The Ghana Standards Authority (GSA) has asked the public to disregard claims attributed to the Ghana Institute of Freight Forwarders that import duties have been increased.
This is because import duties have not been increased.
A statement from the GSA said only Parliament had the power to impose charges which then become legally enforceable.
“It is only when Parliament has approved fees and charges that Ministries, Agencies and Departments of Government are charged to collect these levies on behalf of Government,” it said.
According to Prof Alex Dodoo, Director General of the GSA, Parliament approved new fees and charges that the GSA has to collect for the “delivery of good and services to the public”.
Implementation of this was delayed by the GSA due to several factors including the Covid-19 pandemic. The GSA has thus notified the general public including all importers and exporters of its intention to level the Parliamentary approved fees effective 1st January 2020.
The Director-General of the Ghana Standards Authority also revealed that the fees and charges for several goods and services offered by the GSA have been kept unchanged by the Fees and Charges (Miscellaneous Provisions) Instrument 2019.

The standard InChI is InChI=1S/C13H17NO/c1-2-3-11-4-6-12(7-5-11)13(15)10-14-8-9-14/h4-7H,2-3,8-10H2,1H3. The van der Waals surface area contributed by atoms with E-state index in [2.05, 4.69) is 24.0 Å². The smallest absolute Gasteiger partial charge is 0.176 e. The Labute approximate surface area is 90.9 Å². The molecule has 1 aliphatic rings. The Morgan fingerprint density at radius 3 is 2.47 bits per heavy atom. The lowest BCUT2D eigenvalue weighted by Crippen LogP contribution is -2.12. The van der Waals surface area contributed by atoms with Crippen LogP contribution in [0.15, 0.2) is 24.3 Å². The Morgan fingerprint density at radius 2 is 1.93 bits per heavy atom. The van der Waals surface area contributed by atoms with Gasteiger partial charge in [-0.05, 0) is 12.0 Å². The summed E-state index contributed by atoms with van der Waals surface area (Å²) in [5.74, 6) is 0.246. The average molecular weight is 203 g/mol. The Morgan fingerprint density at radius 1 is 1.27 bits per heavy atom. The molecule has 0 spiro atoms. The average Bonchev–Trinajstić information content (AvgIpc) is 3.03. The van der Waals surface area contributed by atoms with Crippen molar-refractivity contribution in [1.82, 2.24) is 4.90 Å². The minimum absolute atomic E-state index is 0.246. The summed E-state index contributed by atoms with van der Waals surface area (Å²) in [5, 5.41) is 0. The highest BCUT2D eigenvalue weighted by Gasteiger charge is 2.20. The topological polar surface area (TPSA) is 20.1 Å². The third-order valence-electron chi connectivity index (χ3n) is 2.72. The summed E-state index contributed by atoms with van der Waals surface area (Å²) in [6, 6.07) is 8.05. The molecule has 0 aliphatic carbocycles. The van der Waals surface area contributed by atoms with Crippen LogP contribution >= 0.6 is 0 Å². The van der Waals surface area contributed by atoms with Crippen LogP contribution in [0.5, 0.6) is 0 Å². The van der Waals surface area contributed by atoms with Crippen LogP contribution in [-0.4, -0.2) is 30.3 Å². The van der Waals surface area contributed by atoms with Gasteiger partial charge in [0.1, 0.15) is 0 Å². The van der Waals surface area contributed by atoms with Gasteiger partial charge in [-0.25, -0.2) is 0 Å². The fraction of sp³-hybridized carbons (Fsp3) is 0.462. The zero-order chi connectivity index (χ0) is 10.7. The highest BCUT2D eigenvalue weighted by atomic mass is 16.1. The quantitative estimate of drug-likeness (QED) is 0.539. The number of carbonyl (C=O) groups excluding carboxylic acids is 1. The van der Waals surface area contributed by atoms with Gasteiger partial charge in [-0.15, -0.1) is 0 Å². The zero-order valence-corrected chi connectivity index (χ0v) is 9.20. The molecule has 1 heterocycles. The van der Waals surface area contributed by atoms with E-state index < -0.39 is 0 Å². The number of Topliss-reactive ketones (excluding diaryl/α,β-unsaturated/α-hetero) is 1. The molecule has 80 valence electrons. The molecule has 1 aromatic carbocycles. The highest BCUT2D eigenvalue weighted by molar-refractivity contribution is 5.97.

A few have been reduced by as much as 50 per cent and others adjusted upwards. He further reiterated the determination to support government in improving the ease of doing business in Ghana.
“We are committed to assisting businesses grow, so we will not do anything to deviate from this goal”, he said and reaffirmed the GSA’s focus on their mission “to contribute towards the growth of industry, protect consumers and facilitate trade through standards, metrology and conformity assessment”.
On the GSA’s plans, Prof Dodoo stated: “We are on track to become a customer-focused world- class standards organisation and 2021 will be a year of enforcement and engagement”. He therefore encouraged Ghanaians to support the Authority as it rigorously enforces its mandate and applies the necessary sanctions to ensure that goods and services in Ghana are of the best attainable standards and quality.
The GSA boss hinted, “as part of our continued commitment of protecting customers and promoting trade, we will engage stakeholders in the national interest and make our presence felt across the length and breadth of the country, in all 16 Regions, and in all sectors.
GSA is the government agency responsible for developing, publishing and promoting standards in the country.
It was established by the Standards Decree, 1973 (NRCD 173) and is also the National Conformity Assessment body. It ensures this through the activities of Testing, Inspection and Certification.
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